After a week of refunds, apologies, and patches, CD Projekt Red announced yesterday that its open world scifi RPG Cyberpunk 2077 nevertheless sold over 13 million copies total since its December 10 release. This despite the game’s busted performance on last-gen consoles and some low-end PCs, as well as the reportedly overtime-fueled labor conditions that went into making it.
“[CDPR] hereby announces that, based on reports obtained from digital distribution platforms and data collected from physical distributors, it estimates that by 20 December inclusive gamers have purchased over 13 million copies of Cyberpunk 2077,” the company wrote in a statement to investors. “This figure represents the estimated volume of retail sales across all hardware platforms (factoring in returns submitted by retail clients in brick-and-mortar as well as digital storefronts), i.e. the “sell-through” figure, less all refund requests e-mailed directly to the Company by the publication date of this report in the framework of the ‘Help Me Refund’ campaign.”
Close readers will recognize some seeming caveats in this announcement, the biggest being that the 13 million number appears to be an estimate rather than based strictly on actual existing sales data. The statement also says it represents total sales minus all refunds requested, but it’s not clear if that reflects the bulk of all refunds or simply the ones retailers have had the time to report so far. CDPR did not immediately respond to a request for comment to clarify its remarks.
CDPR first apologized for the state of the game on December 14, suggesting anyone who was disappointed in how Cyberpunk 2077 played could get a refund. This proved difficult, however, since Sony and Microsoft’s digital storefronts don’t necessarily allow refunds on games that have already been played. By December 17, Sony had pulled the game from its PlayStation Store altogether, guaranteeing refunds across the board. This no-questions-asked refund option quickly expanded to Microsoft’s platform as well, followed by CDPR itself and even retailers like Best Buy. Earlier this week, Kotaku reported that even GameStop stores were being told to refund Cyberpunk 2077 customers, even if they’d already opened and played the game.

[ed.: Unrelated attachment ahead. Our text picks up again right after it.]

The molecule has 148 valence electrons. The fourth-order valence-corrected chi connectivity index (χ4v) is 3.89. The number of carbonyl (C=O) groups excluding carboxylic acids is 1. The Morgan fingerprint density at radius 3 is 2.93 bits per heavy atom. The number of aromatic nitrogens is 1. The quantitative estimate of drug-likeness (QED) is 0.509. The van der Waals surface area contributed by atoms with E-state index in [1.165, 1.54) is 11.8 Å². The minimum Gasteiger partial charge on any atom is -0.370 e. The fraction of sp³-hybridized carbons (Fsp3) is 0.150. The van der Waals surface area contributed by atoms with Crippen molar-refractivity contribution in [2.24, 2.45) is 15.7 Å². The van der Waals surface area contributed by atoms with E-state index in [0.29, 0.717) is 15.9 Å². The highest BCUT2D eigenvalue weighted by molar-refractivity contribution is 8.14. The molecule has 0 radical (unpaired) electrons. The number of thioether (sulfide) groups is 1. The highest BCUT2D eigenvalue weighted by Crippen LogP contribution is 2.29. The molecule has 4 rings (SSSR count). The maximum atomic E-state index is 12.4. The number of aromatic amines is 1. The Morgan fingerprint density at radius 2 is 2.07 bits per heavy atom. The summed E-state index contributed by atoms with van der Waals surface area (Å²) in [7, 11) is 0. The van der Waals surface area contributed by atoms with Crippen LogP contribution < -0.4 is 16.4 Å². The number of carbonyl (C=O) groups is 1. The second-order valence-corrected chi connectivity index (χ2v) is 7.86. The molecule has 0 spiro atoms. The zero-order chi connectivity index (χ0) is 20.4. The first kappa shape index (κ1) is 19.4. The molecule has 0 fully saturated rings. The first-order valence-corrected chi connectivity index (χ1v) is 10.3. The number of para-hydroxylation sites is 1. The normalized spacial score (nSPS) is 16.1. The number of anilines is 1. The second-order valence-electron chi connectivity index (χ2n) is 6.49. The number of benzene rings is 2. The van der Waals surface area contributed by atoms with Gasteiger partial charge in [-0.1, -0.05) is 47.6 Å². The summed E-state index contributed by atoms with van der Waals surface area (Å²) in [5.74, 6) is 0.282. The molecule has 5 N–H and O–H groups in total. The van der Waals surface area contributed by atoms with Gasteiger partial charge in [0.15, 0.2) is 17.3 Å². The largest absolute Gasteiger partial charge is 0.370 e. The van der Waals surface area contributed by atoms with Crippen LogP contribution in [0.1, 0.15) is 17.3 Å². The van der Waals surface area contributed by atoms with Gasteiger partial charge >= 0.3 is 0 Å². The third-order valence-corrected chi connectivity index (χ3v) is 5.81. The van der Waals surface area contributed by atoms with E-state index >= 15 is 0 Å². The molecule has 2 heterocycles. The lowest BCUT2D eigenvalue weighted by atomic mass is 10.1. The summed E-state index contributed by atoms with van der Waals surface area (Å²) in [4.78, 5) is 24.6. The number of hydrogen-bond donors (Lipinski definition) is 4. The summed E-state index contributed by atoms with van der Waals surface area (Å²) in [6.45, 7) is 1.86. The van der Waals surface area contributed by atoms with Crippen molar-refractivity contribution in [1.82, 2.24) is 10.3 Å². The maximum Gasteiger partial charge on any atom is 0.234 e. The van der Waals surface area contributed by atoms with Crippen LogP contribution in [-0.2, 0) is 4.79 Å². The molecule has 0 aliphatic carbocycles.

In that context, 13 million doesn’t sound bad at all for a game whose rollout The New York Times recently called “one of the most visible disasters in the history of video games.” Just prior to the game’s release, CDPR announced it had been pre-ordered over 8 million times, and on December 11 reported that pre-orders alone had already allowed it to breakeven on the game’s development and marketing costs. Five million more in sales since launch for a game whose litany of glitches have gone viral and whose console version currently has below a 60 on Metacritic is more than most games will ever sell. By comparison, it took Star Wars Jedi: Fallen Order several months to reach 10 million copies sold.
Still, it’s apparently not as many sales as shareholders were hoping for. Bloomberg reports that CDPR’s stock fell 3.7% following the news, down a total of 42% from where it had peaked earlier in the month.